God the Father, God the Son and God the Holy Spirit
Christians believe in one eternal God who is the Creator of all things, and that He exists in three Persons: God the Father, God the Son and God the Holy Spirit. This is because the Bible speaks of God with three individualities or personhoods.
Of all the characteristics of God, the Trinity is perhaps the least understood and must therefore to some degree be grasped by faith. Here is what we do know:
Although the word “Trinity” itself doesn’t appear in the Bible, the concept does, (the same is true for the word “Bible”). There are scriptures that demonstrate a ‘trinitarian’ feature such as when Jesus told His disciples to “make disciples of all nations, baptising them in the name of the Father and of the Son and of the Holy Spirit” (Matthew 28:19). The Apostle Paul declared in Ephesians that “there is… one Spirit… one Lord… one God and Father of all.” Jude encourages the reader to pray in the Holy Spirit, stay in the love of God and wait for the mercy of our Lord Jesus Christ.
The church believes therefore that God exists as a unity of three distinct persons – each has a will, each love and each speak in the first and second person (i.e. “I” and “You”). All three are divine, and yet they are One – not three separate gods. One way that may help you understand this is to use the metaphor of water. Water can exist in three forms: liquid, solid and vapour (water, ice and steam). All three are still the same substance but take different forms depending on the temperature. Using water to explain the Trinity is just a metaphor, and like all metaphors, it has its limits.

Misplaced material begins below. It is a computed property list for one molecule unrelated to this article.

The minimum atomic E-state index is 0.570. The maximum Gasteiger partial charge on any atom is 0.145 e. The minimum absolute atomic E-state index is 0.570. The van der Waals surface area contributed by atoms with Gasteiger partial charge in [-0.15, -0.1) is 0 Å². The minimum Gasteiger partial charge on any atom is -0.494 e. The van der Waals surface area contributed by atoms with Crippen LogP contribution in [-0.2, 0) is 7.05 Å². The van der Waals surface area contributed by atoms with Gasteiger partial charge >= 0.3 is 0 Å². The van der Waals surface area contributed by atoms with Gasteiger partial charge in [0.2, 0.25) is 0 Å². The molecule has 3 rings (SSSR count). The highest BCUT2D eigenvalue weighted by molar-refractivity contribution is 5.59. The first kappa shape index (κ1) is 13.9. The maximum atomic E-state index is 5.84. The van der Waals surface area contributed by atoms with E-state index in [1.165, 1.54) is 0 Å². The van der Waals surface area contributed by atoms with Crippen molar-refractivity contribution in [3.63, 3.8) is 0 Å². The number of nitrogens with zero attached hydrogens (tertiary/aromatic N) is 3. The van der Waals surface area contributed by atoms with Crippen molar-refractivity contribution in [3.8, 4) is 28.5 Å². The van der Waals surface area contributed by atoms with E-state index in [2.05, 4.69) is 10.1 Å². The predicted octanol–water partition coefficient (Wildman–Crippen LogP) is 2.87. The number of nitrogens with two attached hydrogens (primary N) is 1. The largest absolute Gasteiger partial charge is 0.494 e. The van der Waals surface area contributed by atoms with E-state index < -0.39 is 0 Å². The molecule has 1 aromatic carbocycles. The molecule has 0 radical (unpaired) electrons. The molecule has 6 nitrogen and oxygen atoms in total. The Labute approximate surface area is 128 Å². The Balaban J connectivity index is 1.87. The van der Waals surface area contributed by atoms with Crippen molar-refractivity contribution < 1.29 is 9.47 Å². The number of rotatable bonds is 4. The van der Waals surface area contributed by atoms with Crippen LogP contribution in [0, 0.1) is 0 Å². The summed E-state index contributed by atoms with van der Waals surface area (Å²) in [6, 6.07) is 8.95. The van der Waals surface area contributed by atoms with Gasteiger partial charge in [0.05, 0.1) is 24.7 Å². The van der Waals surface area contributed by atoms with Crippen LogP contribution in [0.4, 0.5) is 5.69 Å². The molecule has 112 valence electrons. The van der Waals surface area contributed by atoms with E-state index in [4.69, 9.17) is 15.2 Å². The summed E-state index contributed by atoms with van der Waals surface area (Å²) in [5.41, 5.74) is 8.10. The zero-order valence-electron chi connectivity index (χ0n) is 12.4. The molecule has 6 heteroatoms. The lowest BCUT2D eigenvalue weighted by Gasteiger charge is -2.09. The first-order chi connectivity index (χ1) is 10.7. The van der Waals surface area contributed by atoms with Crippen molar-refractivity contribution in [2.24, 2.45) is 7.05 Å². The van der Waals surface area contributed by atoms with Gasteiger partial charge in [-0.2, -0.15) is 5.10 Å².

The three persons of the Trinity have distinct functions and relationship to the other. The Father is first, the Son is second and the Holy Spirit is third – demonstrated in the scriptural examples above, but this doesn’t mean one is not equal to the other. The Holy Spirit proceeds from the Father (John 15:26). The Father sent the Son (1 John 4:10). The Son and the Father sent the Holy Spirit (John 14:26).
Without getting bogged down with theological discussion, it is enough to say that the difficulty of the concept of the Trinity of God is essentially to do with its divine nature with which we have no precedent here on earth. It is mostly a mystery, yet the concept appears all through the Bible.
Explain the Trinity? We can’t even begin. We can only accept it – a mystery, disclosed in Scripture. It should be no surprise that the triune Being of God baffles our finite minds. We should be surprised, rather, if we could understand the nature of our Creator. He would be a two-bit deity, not the fathomless Source of all reality. – Vernon Grounds (Theologian)
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